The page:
Cancerous tumors must evade immune destruction to survive. They can achieve this by preventing the immune cells from gaining access to the tumor (“immune cold”) or by tipping the balance of immunoactivating and immunosuppressing signals toward immunosuppression. Immunosuppression means that, even if the immune cells penetrate the tumor, they cannot kill the cancer. The cytotoxicity … Read moreIntratumor Immunotherapy Kills Injected and Distant Tumors
Some diseases arise because the immune system reacts with normal, healthy cells in the body. In other diseases, lack of an effective immune response contributes to the disease. Cancer cells escape attack by the immune system, in part, by producing a lot of the protein PD-L1 (Gough, 24 May 2017). PD-L1 binds and activates the … Read moreEngineering the Immune System to Treat Diabetes
A vaccine may be described as medicine that stimulates an immune response with a “memory.” Many people also consider a vaccine to be a medicine that prevents a disease caused by a pathogen. Indeed, the first vaccines were ones that prevented infectious diseases, such as polio and measles. Some vaccines have been so successful that … Read moreCan you be vaccinated against yourself?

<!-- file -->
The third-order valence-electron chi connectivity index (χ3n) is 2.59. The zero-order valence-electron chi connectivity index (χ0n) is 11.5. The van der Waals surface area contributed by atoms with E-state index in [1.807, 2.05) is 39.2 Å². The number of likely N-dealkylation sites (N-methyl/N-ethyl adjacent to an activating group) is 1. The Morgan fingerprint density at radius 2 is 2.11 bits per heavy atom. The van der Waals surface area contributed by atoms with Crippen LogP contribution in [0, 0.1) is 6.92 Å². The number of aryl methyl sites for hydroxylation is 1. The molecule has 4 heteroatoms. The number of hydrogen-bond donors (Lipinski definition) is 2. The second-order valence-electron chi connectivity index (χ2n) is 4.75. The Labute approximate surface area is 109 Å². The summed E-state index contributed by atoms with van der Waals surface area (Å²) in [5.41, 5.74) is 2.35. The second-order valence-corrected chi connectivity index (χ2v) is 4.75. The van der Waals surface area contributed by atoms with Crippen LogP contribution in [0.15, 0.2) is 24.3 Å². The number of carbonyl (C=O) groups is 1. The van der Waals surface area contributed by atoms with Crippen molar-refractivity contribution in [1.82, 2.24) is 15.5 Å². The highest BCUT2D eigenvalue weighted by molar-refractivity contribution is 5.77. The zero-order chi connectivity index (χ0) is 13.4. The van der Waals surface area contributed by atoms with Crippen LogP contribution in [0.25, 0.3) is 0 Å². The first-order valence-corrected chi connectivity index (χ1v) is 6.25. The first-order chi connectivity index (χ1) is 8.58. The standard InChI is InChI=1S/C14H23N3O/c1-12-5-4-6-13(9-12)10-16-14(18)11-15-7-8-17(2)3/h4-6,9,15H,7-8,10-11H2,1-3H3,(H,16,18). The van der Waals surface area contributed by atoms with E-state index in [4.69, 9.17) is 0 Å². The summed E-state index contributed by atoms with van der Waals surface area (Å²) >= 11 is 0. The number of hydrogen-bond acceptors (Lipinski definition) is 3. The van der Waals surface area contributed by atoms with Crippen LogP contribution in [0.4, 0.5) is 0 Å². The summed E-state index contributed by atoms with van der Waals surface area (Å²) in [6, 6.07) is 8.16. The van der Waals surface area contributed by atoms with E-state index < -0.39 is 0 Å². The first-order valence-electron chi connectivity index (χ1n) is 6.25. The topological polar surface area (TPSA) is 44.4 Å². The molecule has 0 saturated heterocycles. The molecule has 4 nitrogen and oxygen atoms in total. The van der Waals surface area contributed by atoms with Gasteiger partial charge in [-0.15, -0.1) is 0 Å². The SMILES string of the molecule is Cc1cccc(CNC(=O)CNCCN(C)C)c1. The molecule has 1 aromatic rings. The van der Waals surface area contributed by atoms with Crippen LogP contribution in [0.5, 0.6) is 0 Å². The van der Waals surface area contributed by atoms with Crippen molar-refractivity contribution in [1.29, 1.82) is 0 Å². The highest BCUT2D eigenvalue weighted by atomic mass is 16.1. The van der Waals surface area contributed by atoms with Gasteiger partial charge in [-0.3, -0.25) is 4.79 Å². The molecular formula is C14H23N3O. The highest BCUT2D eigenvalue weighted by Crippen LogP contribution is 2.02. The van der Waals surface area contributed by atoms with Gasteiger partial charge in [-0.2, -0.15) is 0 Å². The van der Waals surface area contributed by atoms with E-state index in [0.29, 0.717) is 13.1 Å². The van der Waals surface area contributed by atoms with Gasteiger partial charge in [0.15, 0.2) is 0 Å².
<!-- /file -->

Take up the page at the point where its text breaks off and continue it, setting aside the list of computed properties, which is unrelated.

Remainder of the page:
Although genomic (DNA) and transcriptomic (messenger RNA) data are easier to collect and analyze, these are only two of the relevant types of “omic” data that are important for understanding disease and the response to treatments. Proteomic, metabolomic, and lipidomic data are also contain information that can be used diagnostically, prognostically, in developing treatment … Read moreThe Power of Proteomics in Medicine
A Proteomic Approach to the Tumor Microenvironment An outstanding issue in treating solid cancers is understanding the complexity of this pathological tissue. Solid tumors are comprised not only of the cancer cells, but they also contain immune cells, cells that form blood vessels and lymphatic vessels, fibroblasts, and the stem cells that form the fibroblasts … Read moreSingle-Cell Proteomics Shines Light on the Complexity of Immune Cells in Solid Tumors